V is for Variegated

Variegated yarns.

So much fun and so easy to dye.

So pretty to look at in the skein.

Such a challenge to knit effectively….


One of the projects I am currently working on, which I have not shown you yet, uses a gently Variegated hand-dyed yarn from the amazing Briar Rose Fibers.  And I think this project and the stitch it uses is one that shows off Variegated yarns to good advantage.

The project is a reknitting of my Coulee Shawl, which I mentioned some time ago: a design I created for elann‘s first design contest; the first shawl I ever knit and the first design I ever created from scratch.  It was a runner-up, one of 10.  But not one of the top three (all those picked were more in the vein of pictorial lace, as I remember).

I’ve been asked for the pattern several times since putting it up on Ravelry.  But I wanted to rewrite the pattern, rework the beginning of the shawl, and try the modification of the Seafoam stitch that I did in my Country Manor scarf.  (The modification uses less yarn and, I think, may look a bit better if you’re not going to block the project severely.)  The Seafoam stitch and its mod do nice things for Variegated yarn; breaking up pooling and striping, and allowing the yarn to be shown off.  Here’s the current version of the Coulee Shawl in progress, unblocked, but a little stretched to show the pattern.


This truly glorious yarn is Glory Days:  a Blue-Faced Leicester DK-weight yarn from Briar Rose Fibers that I bought at Chris’ booth at Wisconsin Sheep & Wool.  (About the only non-blue-greenish purchase I made there…..)  I love the autumnal colors.  (Very November-y, may I add, in a good way.) And the BFL is amazing to knit with.  Of course, this Variegation is somewhat subtler, but still, you can see how nicely the different colors are displayed in the drop-stitch areas.

(Here’s what it looks like not stretched out.  A few days ago, it made a nice pumpkin cozy.  Just in case you need one.)


Once I finish this, I’m curious to try the same stitch pattern with some DK-weight alpaca I bought from eBay some time ago;  it’s beautifully hand-dyed in a colorway called ‘Coral Reef’, the colors being what you might imagine, though not my usual choices: mid-intensity yellows, oranges, pinks, mid-blues and greens, lavenders.  What I couldn’t tell from the eBay picture is that the color repeats are very short, probably a stitch or two long knitted up.  I have been pretty sure I wouldn’t like how it will knit up in stockinette.  (Could be wrong.)  But I think I might like it in the modified Seafoam stitch.  (Swatching is foreseen in my future, when I get around to it.  And don’t be fooled by my saying “Once I finish this”:  I don’t mean “As soon as I finish this.”  I have a few other things on my plate before that!)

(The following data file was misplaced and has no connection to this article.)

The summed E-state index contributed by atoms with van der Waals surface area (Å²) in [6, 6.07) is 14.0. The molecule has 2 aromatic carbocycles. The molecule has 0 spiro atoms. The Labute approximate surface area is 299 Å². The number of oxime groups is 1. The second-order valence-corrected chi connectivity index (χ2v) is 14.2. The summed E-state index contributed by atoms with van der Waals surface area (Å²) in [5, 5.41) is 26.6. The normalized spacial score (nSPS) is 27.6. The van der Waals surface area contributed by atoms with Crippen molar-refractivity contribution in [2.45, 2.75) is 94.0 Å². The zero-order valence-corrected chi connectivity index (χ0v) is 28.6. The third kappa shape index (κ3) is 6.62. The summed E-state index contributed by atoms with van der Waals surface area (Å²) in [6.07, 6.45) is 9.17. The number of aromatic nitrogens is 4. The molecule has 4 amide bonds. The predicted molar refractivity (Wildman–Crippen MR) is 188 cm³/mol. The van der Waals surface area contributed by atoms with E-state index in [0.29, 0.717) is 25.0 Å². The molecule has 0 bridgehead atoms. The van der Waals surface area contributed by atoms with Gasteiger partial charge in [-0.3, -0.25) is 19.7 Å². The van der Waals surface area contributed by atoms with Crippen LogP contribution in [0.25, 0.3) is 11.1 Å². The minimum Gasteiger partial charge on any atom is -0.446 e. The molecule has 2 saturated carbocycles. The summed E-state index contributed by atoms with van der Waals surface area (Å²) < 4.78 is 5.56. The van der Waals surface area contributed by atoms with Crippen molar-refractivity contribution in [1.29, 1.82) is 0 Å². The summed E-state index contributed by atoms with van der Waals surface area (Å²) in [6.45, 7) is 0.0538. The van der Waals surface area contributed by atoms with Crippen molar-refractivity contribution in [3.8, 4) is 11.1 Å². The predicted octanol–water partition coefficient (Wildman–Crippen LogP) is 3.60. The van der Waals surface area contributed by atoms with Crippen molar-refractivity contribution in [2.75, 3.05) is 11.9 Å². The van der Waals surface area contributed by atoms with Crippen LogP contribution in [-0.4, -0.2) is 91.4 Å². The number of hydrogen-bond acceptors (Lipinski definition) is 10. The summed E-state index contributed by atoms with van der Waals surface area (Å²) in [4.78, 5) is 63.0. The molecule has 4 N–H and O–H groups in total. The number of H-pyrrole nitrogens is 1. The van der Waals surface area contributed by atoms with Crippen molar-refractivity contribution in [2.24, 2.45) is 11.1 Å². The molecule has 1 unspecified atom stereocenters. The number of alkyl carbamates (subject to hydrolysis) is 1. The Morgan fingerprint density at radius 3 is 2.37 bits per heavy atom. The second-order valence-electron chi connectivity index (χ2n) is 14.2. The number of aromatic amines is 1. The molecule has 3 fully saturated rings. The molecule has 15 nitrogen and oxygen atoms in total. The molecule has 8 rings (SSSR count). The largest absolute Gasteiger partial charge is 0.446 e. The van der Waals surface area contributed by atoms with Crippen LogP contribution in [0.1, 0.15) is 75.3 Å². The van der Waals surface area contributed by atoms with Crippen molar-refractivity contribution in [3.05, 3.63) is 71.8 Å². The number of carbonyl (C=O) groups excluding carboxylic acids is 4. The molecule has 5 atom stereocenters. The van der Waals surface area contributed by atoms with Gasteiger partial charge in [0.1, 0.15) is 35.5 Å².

As I was musing about the challenges that Variegated yarns pose, I reflected that this was yet another way that knitting was like life.  Especially as I was wandering the blogosphere in the aftermath of the recent presidential and congressional elections.  And being a little discouraged by the remarks (particularly their tone) of a few indignant commenters on certain knit blogs I read.

You know, it’s easier to knit with yarn that’s all exactly the same color.  No pooling or flashing or unwanted striping.  If you’re not using different colors of yarns, no weaving in a gazillion yarn ends; no jogs at joins. No dye lots!

Wouldn’t it be just wonderfully easy if all yarn were exactly the same color?

Wouldn’t it be — incredibly boring?  And stifle creativity?

(Anybody read “The Lathe of Heaven”?  In which at one point, in a misfired attempt to prevent race-based problems, everyone became grey?)

We are Variegated too.  Not just skin and hair and eye color, height and weight and the obvious outside stuff, but we have each our own hopes and fears and values and dreams.  It’s easier to knit us all together if we’re all exactly the same — but that isn’t and never will be the case.  And that’s good.  More than good, that’s great.

It may be harder to knit, to braid us all together given our Variegation, but we are each hand-dyed works of art, and we are and will be a beautiful, complex, powerful whole; so much richer for the Variegation.

V is for Variegated.

5 responses to “V is for Variegated

  1. Well said, Cathy.

    Love the shawl, although you’re straying quite far from our usual color palette, aren’t you?

  2. glorious varigated yarn indeed 😉

  3. Very nice post. Love the colorway, too!

  4. Very pretty – I love the combination of yarn and pattern. And I agree, varigation in life and knitting is good!

  5. Lovely post and I adore your shawl! The yarn is delicious.

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